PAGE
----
Solid writing, but Thubron doesn't seem to have much of a sense of humor (I wasn't expecting Bill Bryson) - that, along with lots of historical background information, made the story a bit dense for me. Definitely glad I paused halfway (he exits China at the end of the first part) to listen to something different.
I'm torn about the narration: Keeble did what he could with inflection to keep the story interesting, but his pronunciation was a bit ... odd.
The author wrote very well, using many adjectives and describing sceneries as meticulously and as faithfully as possible. The narrator is excellent too. I was expecting a book about Silk Road history, but instead I got a travel book elaborating on the author's trip along the Silk Road. However I like it anyway. It is well written.
I usually don't read travel books and I have no idea which book this can be compared to. I read Edith Wharton's travel short stories and don't like them as much as I enjoy reading her novels. So probably this is the source of my general dislike of this genre.
Yes. I like his voice.
I only listen to audiobooks when driving to work or when doing home exercise, each half an hour. So I don't have big chunk of time to do it. Although I think it may be enjoyable to do it in one sitting.
I was really laughing loud when the book dwelled on poor peasants on the steppe who have blue eyes, a possible indication of Roman soldier ancestry. I think the author felt a little too sorry for them, probably because he is blue eyed himself. How about those black and brown eyed peasants? Don't you think the black and brown eyed peasants also deserve a chance to be transported in a limousine to somewhere grand to enjoy what their Roman ancestors have enjoyed, for example, binge eating and endless drinking? Probably it is uncharitable to say this. We all put too much emphasis on looks. It's an inalienable human weakness. I am not trying to pick on this author and especially I wish people will not pick on me when my book is published.
Mr. Thurbron uses words as an artist uses paint to paint a beautiful landscape. I could easily "see" the places and things he was describing and the people he met along the way. The portion of the book on Afghanistan and Iran gives an excellent insight into the world we find ourselves in at the moment...an insight that is quite different than what the common belief is on both sides.
I'm going to listen to it again after I finish this review. My mind wants to wander down the Silk Road again.
Sericulturalist and horticulturalist, mad scientist and earth oven baker.
I have been an independant scholar of all things "Silk Road" for the last 23 years of my life. This book tells a little less of what the Silk road was, and more of what it is and what it means to us, through a modern lense.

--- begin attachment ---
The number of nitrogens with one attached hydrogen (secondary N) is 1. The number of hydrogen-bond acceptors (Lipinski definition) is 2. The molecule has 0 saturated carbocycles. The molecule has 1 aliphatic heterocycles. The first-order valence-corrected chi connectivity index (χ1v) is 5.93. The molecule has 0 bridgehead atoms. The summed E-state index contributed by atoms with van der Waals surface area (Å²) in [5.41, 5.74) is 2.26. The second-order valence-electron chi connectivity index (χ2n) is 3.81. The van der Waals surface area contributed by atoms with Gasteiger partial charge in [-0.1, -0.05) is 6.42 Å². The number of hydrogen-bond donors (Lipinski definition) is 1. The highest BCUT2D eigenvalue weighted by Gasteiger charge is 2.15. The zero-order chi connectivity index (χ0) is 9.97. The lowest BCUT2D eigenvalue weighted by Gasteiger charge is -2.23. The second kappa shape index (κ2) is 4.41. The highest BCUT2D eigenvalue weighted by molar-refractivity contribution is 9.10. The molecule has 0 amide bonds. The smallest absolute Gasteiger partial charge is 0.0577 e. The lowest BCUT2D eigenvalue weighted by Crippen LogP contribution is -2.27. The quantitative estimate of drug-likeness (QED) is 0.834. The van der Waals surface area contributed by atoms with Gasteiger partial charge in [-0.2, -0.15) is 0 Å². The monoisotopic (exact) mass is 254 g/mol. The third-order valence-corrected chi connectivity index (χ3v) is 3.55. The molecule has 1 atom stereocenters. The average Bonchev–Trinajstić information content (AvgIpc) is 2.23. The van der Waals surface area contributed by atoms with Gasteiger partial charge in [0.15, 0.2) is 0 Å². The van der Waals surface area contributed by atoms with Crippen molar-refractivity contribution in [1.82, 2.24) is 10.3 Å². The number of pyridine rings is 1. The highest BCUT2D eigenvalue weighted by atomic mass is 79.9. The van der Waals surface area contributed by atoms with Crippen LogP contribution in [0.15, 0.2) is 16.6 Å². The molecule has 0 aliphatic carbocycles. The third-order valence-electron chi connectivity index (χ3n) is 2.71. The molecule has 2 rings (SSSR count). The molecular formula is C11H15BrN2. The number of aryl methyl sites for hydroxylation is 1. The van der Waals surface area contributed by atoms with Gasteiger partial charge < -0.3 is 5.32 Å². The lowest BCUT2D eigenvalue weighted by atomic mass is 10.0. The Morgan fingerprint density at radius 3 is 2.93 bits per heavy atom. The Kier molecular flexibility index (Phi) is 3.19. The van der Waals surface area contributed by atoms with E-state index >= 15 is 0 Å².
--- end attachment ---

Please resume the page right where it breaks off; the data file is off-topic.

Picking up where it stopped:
Thubron begins in China and ends in what was one of the ancient lynchpins of western civilization, Antioch. He takes 8 months to travel his chosen route (the Silk Road was really a series of many trade routes from as far east as Korea and Japan, and as far west as Venice.) and encounters greed, war, povery, and what some might call "terrible beauty". He revisits places he has been before, to find them forever changed, and this seems to change him as well. You can feel the wanderlust draining out of him as he goes. Aside from a near-bout with sepsis from a neglected dental problem, he emerges alive and realtively well, a much older man than can be measured by the date on his birth certificate.
The only thing I could have done without was his imaginary companion, the "Sogdian Trader", who haunts his sleepless nights. Thubron is a good enough writer to have done better with this part of the narrative.
Anyone interested in this part of the world would enjoy this book. Thubron has done the dangerous heavy lifting for us, and we can simply close our eyes and experience the journey.
This book is a wonderful blend of history -- much of which was new to me, though I have read some on this area before -- poignant vignettes of people met along the way, and poetic landscape descriptions that convey the feeling of being there more than a visual picture. The thought of the possibility of the descendants of Cassius' Roman legions in China is captivating ... The hopes, dreams and, sometimes, prejudices of people so far away touched me deeply and makes me even more angry at the actions of governments that keep us from knowing and understanding one another better. The narrator did a very good job, though some of the pronunciations did sound a bit peculiar -- not sure if it is a difference in that of British English or fault in the narrator, but it was only occasionally distracting. Loved the book and will no doubt return to it again and again. The author was/is a fan of Freya Stark -- if you've never read her you should. I know the recordings of her books exist as I've listened on cassette. I hope Audible will make them available someday (soon).
His unfamiliarity with certain pronunciations extends to Taoism (pronounced "daoism") and bodhisattva, which is most assuredly NOT pronounced "bodhitsattva." Where the extra T comes from is anyone's guess! A most interesting book nonetheless.
I found this book to be deep in the history of the regions as well as informative of currents of thinking of now. Highly engaging.